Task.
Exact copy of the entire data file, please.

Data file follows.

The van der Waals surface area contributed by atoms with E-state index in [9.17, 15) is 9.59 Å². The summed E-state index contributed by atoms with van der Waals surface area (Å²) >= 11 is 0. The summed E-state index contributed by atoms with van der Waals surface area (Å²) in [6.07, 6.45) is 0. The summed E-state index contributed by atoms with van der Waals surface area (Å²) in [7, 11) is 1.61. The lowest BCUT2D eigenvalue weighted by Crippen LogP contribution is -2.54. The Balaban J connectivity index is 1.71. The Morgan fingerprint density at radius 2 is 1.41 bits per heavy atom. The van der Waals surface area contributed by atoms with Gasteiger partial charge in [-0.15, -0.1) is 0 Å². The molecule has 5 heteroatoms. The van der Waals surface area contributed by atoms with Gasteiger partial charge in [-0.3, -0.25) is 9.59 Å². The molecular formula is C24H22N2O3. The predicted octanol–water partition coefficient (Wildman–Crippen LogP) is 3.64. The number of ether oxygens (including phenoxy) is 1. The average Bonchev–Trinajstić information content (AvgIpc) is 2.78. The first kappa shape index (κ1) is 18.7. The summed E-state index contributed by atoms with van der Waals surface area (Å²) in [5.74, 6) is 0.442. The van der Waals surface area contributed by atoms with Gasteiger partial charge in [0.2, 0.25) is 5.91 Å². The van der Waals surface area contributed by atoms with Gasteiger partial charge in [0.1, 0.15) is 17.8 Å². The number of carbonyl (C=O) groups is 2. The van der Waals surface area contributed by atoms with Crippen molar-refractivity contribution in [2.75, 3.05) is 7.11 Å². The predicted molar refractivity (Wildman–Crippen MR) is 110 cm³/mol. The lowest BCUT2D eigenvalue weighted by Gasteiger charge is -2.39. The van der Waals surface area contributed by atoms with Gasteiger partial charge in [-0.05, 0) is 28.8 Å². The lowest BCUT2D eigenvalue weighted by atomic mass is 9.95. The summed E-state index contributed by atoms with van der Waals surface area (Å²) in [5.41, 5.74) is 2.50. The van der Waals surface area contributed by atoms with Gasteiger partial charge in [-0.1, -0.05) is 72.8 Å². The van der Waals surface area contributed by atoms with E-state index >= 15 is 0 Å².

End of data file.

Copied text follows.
The van der Waals surface area contributed by atoms with E-state index in [9.17, 15) is 9.59 Å². The summed E-state index contributed by atoms with van der Waals surface area (Å²) >= 11 is 0. The summed E-state index contributed by atoms with van der Waals surface area (Å²) in [6.07, 6.45) is 0. The summed E-state index contributed by atoms with van der Waals surface area (Å²) in [7, 11) is 1.61. The lowest BCUT2D eigenvalue weighted by Crippen LogP contribution is -2.54. The Balaban J connectivity index is 1.71. The Morgan fingerprint density at radius 2 is 1.41 bits per heavy atom. The van der Waals surface area contributed by atoms with Gasteiger partial charge in [-0.15, -0.1) is 0 Å². The molecule has 5 heteroatoms. The van der Waals surface area contributed by atoms with Gasteiger partial charge in [-0.3, -0.25) is 9.59 Å². The molecular formula is C24H22N2O3. The predicted octanol–water partition coefficient (Wildman–Crippen LogP) is 3.64. The number of ether oxygens (including phenoxy) is 1. The average Bonchev–Trinajstić information content (AvgIpc) is 2.78. The first kappa shape index (κ1) is 18.7. The summed E-state index contributed by atoms with van der Waals surface area (Å²) in [5.74, 6) is 0.442. The van der Waals surface area contributed by atoms with Gasteiger partial charge in [0.2, 0.25) is 5.91 Å². The van der Waals surface area contributed by atoms with Gasteiger partial charge in [0.1, 0.15) is 17.8 Å². The number of carbonyl (C=O) groups is 2. The van der Waals surface area contributed by atoms with Crippen molar-refractivity contribution in [2.75, 3.05) is 7.11 Å². The predicted molar refractivity (Wildman–Crippen MR) is 110 cm³/mol. The lowest BCUT2D eigenvalue weighted by Gasteiger charge is -2.39. The van der Waals surface area contributed by atoms with Gasteiger partial charge in [-0.05, 0) is 28.8 Å². The lowest BCUT2D eigenvalue weighted by atomic mass is 9.95. The summed E-state index contributed by atoms with van der Waals surface area (Å²) in [5.41, 5.74) is 2.50. The van der Waals surface area contributed by atoms with Gasteiger partial charge in [-0.1, -0.05) is 72.8 Å². The van der Waals surface area contributed by atoms with E-state index >= 15 is 0 Å².